Independent Fire Safety Training & Risk Assessment

January 30, 2009

Fire Safety Training is ‘Crucial’

Filed under: Fire Safety — Adrian @ 2:11 pm

Fire safety training is crucial for those working in a kitchen environment as this can reduce the risk of a fire starting, a leading organisation asserts.

This must cover as a minimum the high risk areas such as cleaning flues and ductwork, fighting cooking fires, isolating extractor fans and the safe handling of fats and oils.

It is important to keep adequate records of who has received training and is competent at cleaning as this can help prevent firms from being prosecuted.

Failure to provide an adequate cleaning regime can jeopardise insurance claims in cases of a fire and many insurance policies stipulate this as a condition.

Earlier this month, it was revealed one in three business were breaking the law by failing to conduct a fire risk assessment.

January 12, 2009

Fire Safety Campaign Hailed a Success

Filed under: Fire Safety — Adrian @ 3:00 pm

A recent fire safety campaign targeting shops and nightclubs in Southend town centre has been heralded a success.

The operation “back passage” is ran by the Southend fire station every Christmas because of the increased chances of a fire starting during the festive season.

The station commander sent letters to shop, pubs and nightclubs warning them to expect a surprise visit and what standards they were  expected to meet.
For nightclubs and pubs, fire crews visited in the evening when they were full and checked the fire alarms, fire extinguishers, emergency lighting as well as the fire escapes to see that they were clear from obstructions and well lit.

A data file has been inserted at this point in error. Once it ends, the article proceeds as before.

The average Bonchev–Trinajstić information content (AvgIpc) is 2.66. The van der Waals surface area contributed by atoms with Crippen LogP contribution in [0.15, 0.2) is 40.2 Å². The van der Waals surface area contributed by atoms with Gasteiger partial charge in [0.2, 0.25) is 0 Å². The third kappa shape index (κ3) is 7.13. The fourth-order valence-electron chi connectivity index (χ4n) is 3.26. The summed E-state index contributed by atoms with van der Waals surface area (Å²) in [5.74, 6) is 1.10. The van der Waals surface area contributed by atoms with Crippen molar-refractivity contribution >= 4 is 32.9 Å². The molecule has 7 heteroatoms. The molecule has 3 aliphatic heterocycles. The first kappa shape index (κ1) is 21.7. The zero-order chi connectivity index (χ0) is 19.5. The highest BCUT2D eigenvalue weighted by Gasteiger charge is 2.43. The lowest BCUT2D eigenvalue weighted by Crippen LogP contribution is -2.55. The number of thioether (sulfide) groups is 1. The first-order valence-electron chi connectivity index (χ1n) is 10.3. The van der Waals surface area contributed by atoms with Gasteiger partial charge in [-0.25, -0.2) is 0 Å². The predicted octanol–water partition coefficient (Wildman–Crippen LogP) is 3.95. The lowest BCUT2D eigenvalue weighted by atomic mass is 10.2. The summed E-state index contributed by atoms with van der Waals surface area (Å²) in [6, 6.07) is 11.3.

For shops the dangers of a fire were exacerbated due to the increased volumes of stock, storage and rubbish combined with limited bin collections.

Small contraventions of fire safety were dealt with on the spot, but for the more serious cases fire safety offices were involved until the problems were rectified.

December 15, 2008

Good housekeeping in the office can help to reduce fires in the workplace and save lives!

Filed under: Fire Safety — Adrian @ 4:36 pm

There is no doubt that implementing good housekeeping practices in offices and workplaces  can significantly reduce the chances of a fire starting and will help to minimise its spread if a fire does break out.  The following is a list of guidelines to ensure that your work premises has as low a risk of an office fire as possible.

  • Ensure that all fire exits and fire escape routes are cleared from obstructions at all times.
  • Ensure all air conditioning or conditioning/heating units are regularly serviced and maintained to reduce a build up of dust and dirt and to make sure they are working effectively.
  • Check that all electrical appliances are in good working order, that plugs are not overloaded and that unused electrical items are switched off at the end of the working day.
  • Have good security systems in place to deter arson attacks.
  • Store solvents and all other flammable materials away from sources of heat.